Diet and Nutrition Goals for People with Stage 3 Chronic Kidney Disease

In stage 3 chronic kidney disease (CKD), the kidneys still function sufficiently to remove fluid, potassium and a moderate amount of waste. Adhering to kidney diet goals includes managing:

Which nutrients do I focus on for stage 3 kidney disease?

Calories

Adequate calories can either prevent weight loss if you’re at a desirable weight or provide extra calories if you are underweight. Making changes in your diet may cause weight loss, so weigh yourself and keep track to see if you need additional calories. If you’re overweight or obese, you may find that diet changes help you lose weight. Your dietitian will determine a desirable weight and monitor your progress.

Fats and cholesterol

If you have cardiovascular disease or your blood cholesterol is high, unhealthy fats—such as saturated fats and trans-fats—should be replaced by poly- and monounsaturated fats from vegetable oil, canola oil and olive oil. A limit on high cholesterol foods is recommended.

Fluid

Fluid is not restricted in stage 3 CKD unless you experience fluid retention. Sudden weight gain, shortness of breath, swelling in the feet, hands and face and high blood pressure are signs of fluid retention. These symptoms may indicate a decline in kidney function and decreased urine output.

Phosphorus

Phosphorus may be limited because reduced kidney function causes phosphorus to build up in your blood. A diet with no more than 800 mg phosphorus can help. First, avoid foods with phosphate additives rather than adjust foods with natural phosphates, such as:

Cheese

Chocolate

Ice cream

Legumes

Milk

Nuts

Seeds

Yogurt

If PTH is higher than expected, a special active vitamin D pill may be prescribed to help lower it. Some patients may have low calcium levels and thus require a calcium supplement. Your doctor also may prescribe a nutritional vitamin D supplement if you’re low in vitamin D.

Potassium

Usually, potassium is not restricted in stage 3 CKD unless lab tests show potassium is too high. Your doctor may make medication changes or prescribe a low-potassium diet. Reduce an elevated potassium level by avoiding some high-potassium foods and potassium chloride (found in salt substitute and many low-sodium processed foods), and limiting your daily servings of fruit, vegetables and milk. Here are examples of high-potassium food :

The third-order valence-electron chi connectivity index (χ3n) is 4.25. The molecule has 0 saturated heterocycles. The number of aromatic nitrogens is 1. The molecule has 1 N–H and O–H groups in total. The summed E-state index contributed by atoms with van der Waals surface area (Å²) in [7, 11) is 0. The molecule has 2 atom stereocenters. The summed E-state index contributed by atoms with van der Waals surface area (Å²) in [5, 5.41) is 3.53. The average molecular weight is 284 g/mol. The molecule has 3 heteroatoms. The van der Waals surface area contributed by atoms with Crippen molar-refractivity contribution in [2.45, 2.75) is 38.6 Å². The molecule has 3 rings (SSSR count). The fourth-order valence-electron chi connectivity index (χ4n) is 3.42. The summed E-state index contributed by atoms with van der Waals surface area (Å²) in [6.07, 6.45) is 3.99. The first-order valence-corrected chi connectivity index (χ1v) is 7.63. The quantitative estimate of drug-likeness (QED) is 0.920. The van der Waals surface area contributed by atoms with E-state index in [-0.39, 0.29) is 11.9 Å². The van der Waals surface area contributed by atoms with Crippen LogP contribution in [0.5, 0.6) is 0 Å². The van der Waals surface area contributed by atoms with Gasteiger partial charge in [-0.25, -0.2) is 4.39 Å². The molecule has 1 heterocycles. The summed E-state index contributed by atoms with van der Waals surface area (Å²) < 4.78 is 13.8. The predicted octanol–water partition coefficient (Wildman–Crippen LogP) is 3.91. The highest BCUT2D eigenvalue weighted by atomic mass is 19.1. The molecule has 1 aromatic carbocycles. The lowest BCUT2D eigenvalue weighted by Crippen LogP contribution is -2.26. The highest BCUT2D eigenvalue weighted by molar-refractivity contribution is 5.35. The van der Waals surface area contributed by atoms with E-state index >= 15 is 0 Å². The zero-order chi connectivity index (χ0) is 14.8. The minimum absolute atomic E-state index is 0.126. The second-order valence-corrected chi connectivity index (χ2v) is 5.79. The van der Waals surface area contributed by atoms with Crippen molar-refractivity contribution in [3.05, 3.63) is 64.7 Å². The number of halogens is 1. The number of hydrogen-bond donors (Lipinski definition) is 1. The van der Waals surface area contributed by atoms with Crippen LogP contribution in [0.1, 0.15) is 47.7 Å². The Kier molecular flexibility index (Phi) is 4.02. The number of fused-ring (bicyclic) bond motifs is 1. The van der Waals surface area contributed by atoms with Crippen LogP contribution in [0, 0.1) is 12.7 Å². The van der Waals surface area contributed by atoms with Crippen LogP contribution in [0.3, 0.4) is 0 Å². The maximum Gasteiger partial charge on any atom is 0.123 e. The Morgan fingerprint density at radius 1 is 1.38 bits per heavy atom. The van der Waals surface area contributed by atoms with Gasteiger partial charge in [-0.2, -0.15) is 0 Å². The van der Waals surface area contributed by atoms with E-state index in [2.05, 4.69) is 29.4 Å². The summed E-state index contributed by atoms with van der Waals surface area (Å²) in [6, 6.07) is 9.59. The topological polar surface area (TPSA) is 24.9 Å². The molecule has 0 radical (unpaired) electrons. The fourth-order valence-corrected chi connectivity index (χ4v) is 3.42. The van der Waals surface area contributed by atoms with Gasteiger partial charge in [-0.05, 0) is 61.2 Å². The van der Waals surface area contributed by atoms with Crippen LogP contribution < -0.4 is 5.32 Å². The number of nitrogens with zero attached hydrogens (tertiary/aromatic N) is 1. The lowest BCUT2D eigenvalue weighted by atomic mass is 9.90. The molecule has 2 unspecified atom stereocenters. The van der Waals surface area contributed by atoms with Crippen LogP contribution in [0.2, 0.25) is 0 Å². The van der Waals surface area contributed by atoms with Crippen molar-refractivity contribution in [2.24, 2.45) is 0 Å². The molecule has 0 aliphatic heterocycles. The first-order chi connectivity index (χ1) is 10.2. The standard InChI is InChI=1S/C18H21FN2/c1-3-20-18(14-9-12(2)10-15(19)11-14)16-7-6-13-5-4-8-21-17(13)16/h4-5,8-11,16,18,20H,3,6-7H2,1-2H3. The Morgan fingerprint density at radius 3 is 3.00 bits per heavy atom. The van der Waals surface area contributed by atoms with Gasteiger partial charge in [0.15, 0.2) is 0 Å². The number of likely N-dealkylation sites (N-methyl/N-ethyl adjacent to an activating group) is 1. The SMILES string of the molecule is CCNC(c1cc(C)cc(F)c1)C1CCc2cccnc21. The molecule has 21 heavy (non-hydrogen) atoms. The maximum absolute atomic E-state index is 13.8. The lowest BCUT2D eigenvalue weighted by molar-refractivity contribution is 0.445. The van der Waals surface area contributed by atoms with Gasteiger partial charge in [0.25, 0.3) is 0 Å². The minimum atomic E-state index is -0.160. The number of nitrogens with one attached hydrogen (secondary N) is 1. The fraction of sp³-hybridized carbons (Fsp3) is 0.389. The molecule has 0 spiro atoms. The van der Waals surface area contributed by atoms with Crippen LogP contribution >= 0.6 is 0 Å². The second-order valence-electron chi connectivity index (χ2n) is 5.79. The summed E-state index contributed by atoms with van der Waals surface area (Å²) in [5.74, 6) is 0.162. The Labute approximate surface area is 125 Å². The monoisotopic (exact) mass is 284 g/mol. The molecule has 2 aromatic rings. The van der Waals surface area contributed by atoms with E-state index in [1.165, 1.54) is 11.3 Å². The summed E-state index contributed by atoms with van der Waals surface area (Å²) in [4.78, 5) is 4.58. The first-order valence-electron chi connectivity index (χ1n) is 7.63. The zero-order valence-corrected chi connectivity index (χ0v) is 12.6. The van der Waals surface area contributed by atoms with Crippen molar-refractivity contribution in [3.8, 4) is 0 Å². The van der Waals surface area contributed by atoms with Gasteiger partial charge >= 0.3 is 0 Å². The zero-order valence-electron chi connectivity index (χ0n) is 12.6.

Avocado

Bananas

Cantaloupe

Honeydew

Legumes

Milk

Nuts

Potatoes

Nuts

Potatoes

Seeds

Tomato products (juices, sauces, paste)

Yogurt

Your dietitian will assess your usual intake and provide instructions on ways to control your potassium.

Protein

The recommendation for protein intake in stage 3 is 0.8 g/kg body weight, the same recommendation for a healthy 150-pound adult. However, a healthy 150-pound American adult often eats more protein. As you incorporate high-protein recipes and meals into your diet, you will find changing your protein intake is not difficult.

On a lower protein diet, at least half of your protein comes from high-quality protein foods that contain all the essential amino acids (protein building blocks your body needs), such as egg whites, fish, poultry, meat, soy and small of amounts of dairy.

Additionally, nuts, seeds, legumes, grains and vegetables contain protein but may be missing some of the essential amino acids. For vegetarian and vegan diets, there’s concern that higher amounts of phosphorus and potassium will be consumed and that there are inadequate amounts of essential amino acids. With the right meal plan, you can continue a vegetarian or vegan diet and stay well nourished. Vegetarians may find it easier than meat eaters to limit protein in their diet.

To estimate your daily protein goal based on a 0.8 g/kg, divide your weight in pounds by 2.2, then multiply the answer by 0.8.

Sodium

Limiting salt and high-sodium foods reduces hypertension, assists blood pressure medications to work more effectively and treats fluid retention. The sodium recommendation for stage 3 CKD is 1,000 to 4,000 mg/day based on blood pressure, fluid balance and the presence of other diseases that may affect sodium requirements. A place to start could be 1,500 to 2,000 mg/day or the amount recommended by your doctor or dietitian.

Sticking with your diet and nutrition goals

When you have stage 3 CKD, it’s important to know what your diet and nutrition goals are. Adhering to your doctor or dietitian’s kidney diet prescription could help slow the progression of the kidney disease and improve your quality of life.

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